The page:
• Mentorship – organisations with the highest employee engagement levels also tend to have the highest % of mentorship. Those who have a mentor feel more valued and empowered.
  • Flexible working – overwork, alongside with finding it hard to be a parent, perceived insufficient diversity and not feeling valued lead to stress-related leave, costing organisations money. Flexible working can ease the burden of overtime and help people with family responsibilities.
  • Social purpose – employees aged over 35 would like more authenticity and a sense of purpose for their organisations.

Leaving employment to set up my own consultancy The Good Insight and working with Creative Equals empowered me to be completely myself. As an immigrant I had to navigate differences in cultural norms, not knowing where the line between integration and losing oneself was. I was fortunate with all my managers and their managers, who took me as I am, mentored and encouraged me, but invisible barriers were within myself. Whilst I always felt free to express my opinions, at various points I seriously considered elocution lessons, tried to keep quiet about my values, preferences and tastes.

Now I understand that being different is my strength. And I hope that the sense of empowerment created by the #metoo movement in 2017 rolls into 2018, and grows into something bigger – where everyone feels free to be #trueme.

 

 

When Anger is a Force for Good

Last Wednesday I attended “Anger: A Force For Good” event held at the wonderfully hospitable ad agency BMB. The event explored what made people angry, how they channelled their anger (tellingly the talk was held on the anniversary of Trump’s election and the Russian Revolution centenary) and whether anger could be used positively.

Haras Rafiq, the CEO of counter radicalisation think tank Quilliam, talked about the dark and destructive side of anger: islamist, far-right and far-left extremism. I learned that people became radicalised when they had real or perceived grievances and were fed partial truths.

Anthropologist Nazima Kadir illustrated what we unfortunately knew too well (think Brexit, Trump, AfD, etc.) – people get angry when they are ignored.

To lift us out of the darkness of anger’s destructive forces was a presentation by Ian Murray the founder of consultancy house51 and BMB’s own Head of Planning Jamie Inman. A stat that I took out from the research was that almost as many people in the UK (45%) got angry about the injustice of something that happened to other people, as about something that affected them personally (47%). If empathy is key to a more peaceful and happy world, than empathetic anger is nothing less than a driving force for good.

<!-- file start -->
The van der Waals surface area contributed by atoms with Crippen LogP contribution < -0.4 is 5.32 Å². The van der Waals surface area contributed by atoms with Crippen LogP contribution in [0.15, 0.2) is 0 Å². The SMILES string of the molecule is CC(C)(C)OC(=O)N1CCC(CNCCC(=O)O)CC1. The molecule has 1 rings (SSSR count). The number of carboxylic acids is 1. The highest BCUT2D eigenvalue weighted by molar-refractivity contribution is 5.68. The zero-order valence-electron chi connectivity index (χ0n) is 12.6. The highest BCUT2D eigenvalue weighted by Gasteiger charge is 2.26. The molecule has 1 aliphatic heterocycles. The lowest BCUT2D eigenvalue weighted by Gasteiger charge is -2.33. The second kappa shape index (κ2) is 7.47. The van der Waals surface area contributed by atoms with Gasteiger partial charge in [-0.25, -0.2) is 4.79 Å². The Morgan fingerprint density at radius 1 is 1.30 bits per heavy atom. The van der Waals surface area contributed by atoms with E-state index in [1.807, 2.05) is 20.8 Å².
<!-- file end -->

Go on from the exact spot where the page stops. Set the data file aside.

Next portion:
On the day of the event there was hopeful evidence that anti-Trump anger started bearing fruits, as Democrats swept to victory in governor, state legislative and mayors’ elections across the US.

In media and advertising it’s widely accepted that emotive content and marketing perform best.

Top shared media stories are emotional. In case you are wondering which emotions dominate, well, it varies by media. In the last 12 months the top shared story on The Telegraph “Redhead emoji finally on the table after campaign for ginger equality” is 59% joyful (IBM Watson Tone Analyzer). Whereas the Guardian’s top shared article “Frightened by Donald Trump? You don’t know the half of it” is 59% fearful. While The New York Times‘s “Trump’s Lies” is 72% angry.

The Institute of Practitioners in Advertising found that marketing underscored by emotion performed twice as well as campaigns based around rational thinking.

Traditionally, marketing has been dominated by two emotions: happiness and fear. In the first episode of Madmen Don Draper calmly tells his clients: “Advertising is based on one thing: happiness, and do you know what happiness is? … It’s freedom from fear.”

According to BMB/house51 research 60% of the UK population got angry in the past week. So there is a lot of anger out there, and it is important for marketers to be ‘in tune’ with how people feel.